We took this issue to our folks that manage our PKI and they were able to correct the problem with the certificate utility OpenSSL to export and then re-attach the private key. Once we then ran the CMG setup wizard with the corrected certificate it was able to communicate properly to Azure and spawn the instances for the service.
The next step is to add the Cloud Proxy Connector Role to a site system, typically I have heard recommendations that this service should be added to a management point server, so that is what we elected to do. Once we starting checking the SMS_Cloud_ProxyConnectory.log we were seeing a constant stream of errors for it failing to communicate with the Azure instances:
Here is the error text:
ERROR: Failed to build Tcp connection 41320a1b-5250-4f4f-b95a-0fccac4ef817 with server .CLOUDAPP.NET:10141. Exception: System.Net.WebException: TCP CONNECTION: Failed to authenticate with proxy server ---> System.IO.IOException: Unable to read data from the transport connection: A connection attempt failed because the connected party did not properly respond after a period of time, or established connection failed because connected host has failed to respond. ---> System.Net.Sockets.SocketException: A connection attempt failed because the connected party did not properly respond after a period of time, or established connection failed because connected host has failed to respond~~ at System.Net.Sockets.NetworkStream.Read(Byte buffer, Int32 offset, Int32 size)~~ --- End of inner exception stack trace ---~~ at System.Net.Sockets.NetworkStream.Read(Byte buffer, Int32 offset, Int32 size)~~ at System.Net.FixedSizeReader.ReadPacket(Byte buffer, Int32 offset, Int32 count)~~ at System.Net.Security.SslState.StartReceiveBlob(Byte buffer, AsyncProtocolRequest asyncRequest)~~ at System.Net.Security.SslState.StartSendBlob(Byte incoming, Int32 count, AsyncProtocolRequest asyncRequest)~~ at System.Net.Security.SslState.ProcessReceivedBlob(Byte buffer, Int32 count, AsyncProtocolRequest asyncRequest)~~ at System.Net.Security.SslState.StartReceiveBlob(Byte buffer, AsyncProtocolRequest asyncRequest)~~ at System.Net.Security.SslState.StartSendBlob(Byte incoming, Int32 count, AsyncProtocolRequest asyncRequest)~~ at System.Net.Security.SslState.ForceAuthentication(Boolean receiveFirst, Byte buffer, AsyncProtocolRequest asyncRequest)~~ at System.Net.Security.SslState.ProcessAuthentication(LazyAsyncResult lazyResult)~~ at Microsoft.ConfigurationManager.CloudConnection.ProxyConnector.TcpConnection.Connect()~~ --- End of inner exception stack trace ---~~ at Microsoft.ConfigurationManager.CloudConnection.ProxyConnector.TcpConnection.Connect()~~ at Microsoft.ConfigurationManager.CloudConnection.ProxyConnector.ConnectionBase.Start()~~ at Microsoft.ConfigurationManager.CloudConnection.ProxyConnector.ConnectionManager.MaintainConnections()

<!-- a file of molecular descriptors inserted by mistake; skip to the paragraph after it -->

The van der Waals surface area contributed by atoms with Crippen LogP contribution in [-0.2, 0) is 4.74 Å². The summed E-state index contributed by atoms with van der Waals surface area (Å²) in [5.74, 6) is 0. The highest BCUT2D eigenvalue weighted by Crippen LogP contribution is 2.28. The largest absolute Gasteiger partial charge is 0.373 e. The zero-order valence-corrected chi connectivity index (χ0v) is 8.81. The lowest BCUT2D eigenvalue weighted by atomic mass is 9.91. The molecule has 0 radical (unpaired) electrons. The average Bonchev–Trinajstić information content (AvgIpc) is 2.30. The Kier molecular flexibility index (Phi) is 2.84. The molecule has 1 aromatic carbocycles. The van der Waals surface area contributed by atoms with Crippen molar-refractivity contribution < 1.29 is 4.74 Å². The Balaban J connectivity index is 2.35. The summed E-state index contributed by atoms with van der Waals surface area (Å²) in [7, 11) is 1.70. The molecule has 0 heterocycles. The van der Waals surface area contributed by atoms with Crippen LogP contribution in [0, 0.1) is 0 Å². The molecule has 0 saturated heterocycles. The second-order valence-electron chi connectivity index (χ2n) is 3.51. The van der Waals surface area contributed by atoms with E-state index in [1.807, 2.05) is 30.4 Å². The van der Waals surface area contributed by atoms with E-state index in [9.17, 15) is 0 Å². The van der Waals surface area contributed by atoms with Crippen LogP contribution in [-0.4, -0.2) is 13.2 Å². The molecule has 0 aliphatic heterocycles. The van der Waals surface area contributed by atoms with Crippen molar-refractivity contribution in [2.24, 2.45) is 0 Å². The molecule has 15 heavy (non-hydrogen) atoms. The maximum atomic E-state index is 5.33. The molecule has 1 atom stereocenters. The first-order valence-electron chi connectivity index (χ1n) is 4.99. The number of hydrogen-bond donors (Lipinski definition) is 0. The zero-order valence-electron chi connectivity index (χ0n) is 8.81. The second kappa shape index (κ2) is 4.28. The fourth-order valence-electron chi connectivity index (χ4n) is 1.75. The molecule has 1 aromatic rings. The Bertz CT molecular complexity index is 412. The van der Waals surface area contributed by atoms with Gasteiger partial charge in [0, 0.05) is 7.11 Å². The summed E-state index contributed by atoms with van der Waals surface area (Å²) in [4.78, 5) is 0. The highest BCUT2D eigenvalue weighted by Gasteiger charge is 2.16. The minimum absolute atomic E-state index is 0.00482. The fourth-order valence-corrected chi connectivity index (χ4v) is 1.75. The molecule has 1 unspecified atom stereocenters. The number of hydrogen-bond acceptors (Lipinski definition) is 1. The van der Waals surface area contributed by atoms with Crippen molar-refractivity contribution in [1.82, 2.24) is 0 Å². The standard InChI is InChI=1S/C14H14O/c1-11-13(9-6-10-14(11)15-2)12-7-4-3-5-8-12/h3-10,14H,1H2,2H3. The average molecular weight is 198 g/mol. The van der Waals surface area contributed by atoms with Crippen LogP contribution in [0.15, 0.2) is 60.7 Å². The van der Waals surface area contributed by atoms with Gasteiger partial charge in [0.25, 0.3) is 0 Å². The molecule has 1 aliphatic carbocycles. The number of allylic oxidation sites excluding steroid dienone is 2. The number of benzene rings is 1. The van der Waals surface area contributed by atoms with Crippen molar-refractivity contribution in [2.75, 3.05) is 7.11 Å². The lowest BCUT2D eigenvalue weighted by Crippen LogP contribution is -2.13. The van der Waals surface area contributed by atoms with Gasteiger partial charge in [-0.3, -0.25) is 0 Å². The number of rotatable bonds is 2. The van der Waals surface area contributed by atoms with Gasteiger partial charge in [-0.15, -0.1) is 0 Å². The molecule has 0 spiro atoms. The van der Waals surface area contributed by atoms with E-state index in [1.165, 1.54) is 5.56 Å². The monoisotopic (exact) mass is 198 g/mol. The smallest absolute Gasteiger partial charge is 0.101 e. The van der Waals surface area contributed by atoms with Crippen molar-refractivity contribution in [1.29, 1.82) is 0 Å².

After looking at the errors being generated we noticed the connection attempts were all happening on ports 10140/10141/10125/10126. Looking over the CMG documentation for ports in use, it calls out that these ports are used when you are using multiple instances to run the CMG, but if you deploy just a single instance it will use only port 443. We were able to confirm with our security team that the ports for multiple instances were being blocked by our firewall. We removed our multiple instance CMG and set it up again this time specifying a single instance to build out in Azure and once the management point picked up the change in DNS resolution to the new IP address of the rebuilt instance it was able to connect successfully.
Now that I appeared to have a fully function CMG, I configured a test client to use internet communications only and tried to perform a policy check. This failed due to what I believe is an issue with the SSL certificate that we have installed on the management point. Once I have a solution to that issue I will update this post with more information, but I thought it would be helpful to others to get these first few errors I encountered out on the web and indexed by Google so they can be found.